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Microsoft to offer virtualization format

From the Associated Press

Microsoft Corp. said Tuesday software developers would no longer need to pay or license technology it provides to help one computer run multiple operating systems at the same time.

It said it would provide access to a "virtualization" format on an open source basis, saying this was the best way to get the broadest audience for its own specifications. The technology makes it easier for users to access programs or look at documents made by non-Microsoft vendors.

Demand from customers - particularly in the government sector - who use open-source servers such as Linux was one of the main reasons for it to move toward open-source standards, said Microsoft spokesman Tom Brookes.

He said it was not connected to Microsoft's rows with EU regulators over supplying interoperability information to rivals.

From Tuesday, the company will no longer ask developers to sign a license agreement. They are already offered the standard without cost.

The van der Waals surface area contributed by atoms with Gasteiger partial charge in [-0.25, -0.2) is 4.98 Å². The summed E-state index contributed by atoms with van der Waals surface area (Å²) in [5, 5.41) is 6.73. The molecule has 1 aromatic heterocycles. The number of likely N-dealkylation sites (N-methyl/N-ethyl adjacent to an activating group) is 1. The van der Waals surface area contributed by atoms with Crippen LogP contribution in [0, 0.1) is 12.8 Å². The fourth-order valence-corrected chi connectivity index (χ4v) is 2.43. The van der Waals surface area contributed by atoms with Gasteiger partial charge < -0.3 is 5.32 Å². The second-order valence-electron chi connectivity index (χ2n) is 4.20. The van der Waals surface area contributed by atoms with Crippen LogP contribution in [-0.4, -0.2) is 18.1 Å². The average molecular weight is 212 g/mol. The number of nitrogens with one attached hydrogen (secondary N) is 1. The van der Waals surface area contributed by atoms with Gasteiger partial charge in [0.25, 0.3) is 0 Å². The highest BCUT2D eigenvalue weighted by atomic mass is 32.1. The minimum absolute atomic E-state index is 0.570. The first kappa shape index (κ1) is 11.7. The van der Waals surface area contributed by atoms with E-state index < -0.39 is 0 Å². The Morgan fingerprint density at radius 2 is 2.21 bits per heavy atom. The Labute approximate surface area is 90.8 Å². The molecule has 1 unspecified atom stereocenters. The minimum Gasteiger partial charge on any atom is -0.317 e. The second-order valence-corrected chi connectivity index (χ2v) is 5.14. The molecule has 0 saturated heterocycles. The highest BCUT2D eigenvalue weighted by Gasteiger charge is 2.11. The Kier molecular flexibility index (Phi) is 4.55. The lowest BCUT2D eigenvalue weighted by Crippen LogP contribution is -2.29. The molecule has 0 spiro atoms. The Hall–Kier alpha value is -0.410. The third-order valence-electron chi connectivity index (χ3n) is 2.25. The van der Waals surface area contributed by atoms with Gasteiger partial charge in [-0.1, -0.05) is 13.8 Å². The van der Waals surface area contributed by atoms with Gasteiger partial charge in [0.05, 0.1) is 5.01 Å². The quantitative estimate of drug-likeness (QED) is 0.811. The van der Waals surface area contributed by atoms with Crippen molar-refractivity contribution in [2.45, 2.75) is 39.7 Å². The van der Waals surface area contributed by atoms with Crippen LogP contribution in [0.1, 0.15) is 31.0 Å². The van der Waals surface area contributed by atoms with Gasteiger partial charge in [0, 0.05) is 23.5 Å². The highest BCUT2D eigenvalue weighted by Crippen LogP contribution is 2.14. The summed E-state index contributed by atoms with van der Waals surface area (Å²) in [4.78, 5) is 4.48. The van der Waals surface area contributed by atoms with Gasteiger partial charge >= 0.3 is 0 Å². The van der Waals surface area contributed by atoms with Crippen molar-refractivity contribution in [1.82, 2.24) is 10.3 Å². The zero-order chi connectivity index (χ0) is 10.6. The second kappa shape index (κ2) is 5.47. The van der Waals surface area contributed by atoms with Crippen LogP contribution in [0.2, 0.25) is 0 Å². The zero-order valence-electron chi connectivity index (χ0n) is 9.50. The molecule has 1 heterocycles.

Microsoft cited a study from research group International Data Corp. saying it expected about 500,000 servers equipped with the virtual hard-disk technology would enter the marketplace this year, up from roughly zero just three years ago. The study showed that by 2009, about 1.2 billion machines should be equipped with the technology.

Microsoft's past reluctance to share technical information that helps developers make server software that works smoothly with the ubiquitous Windows operating system was one of the sources of its long-running antitrust battle with EU regulators.


The 25-nation bloc levied a record euro497 million (US$613 million) fine on Microsoft in 2004 when it ordered it to hand over server protocols to rivals, saying it had deliberately tried to cripple them as it won control of the market.

In July, regulators fined the company another euro280.5 million (US$357 million) and threatened more penalties, for failing to obey the 2004 order to share code. Microsoft is appealing both fines.

Security vendors Symantec and McAfee last month made similar complaints that Microsoft was withholding interoperability information on its forthcoming Vista operating system. Microsoft said Monday it had provided them with some of the code they were looking for.

Published Tuesday, October 17, 2006 11:13 AM by David Marshall
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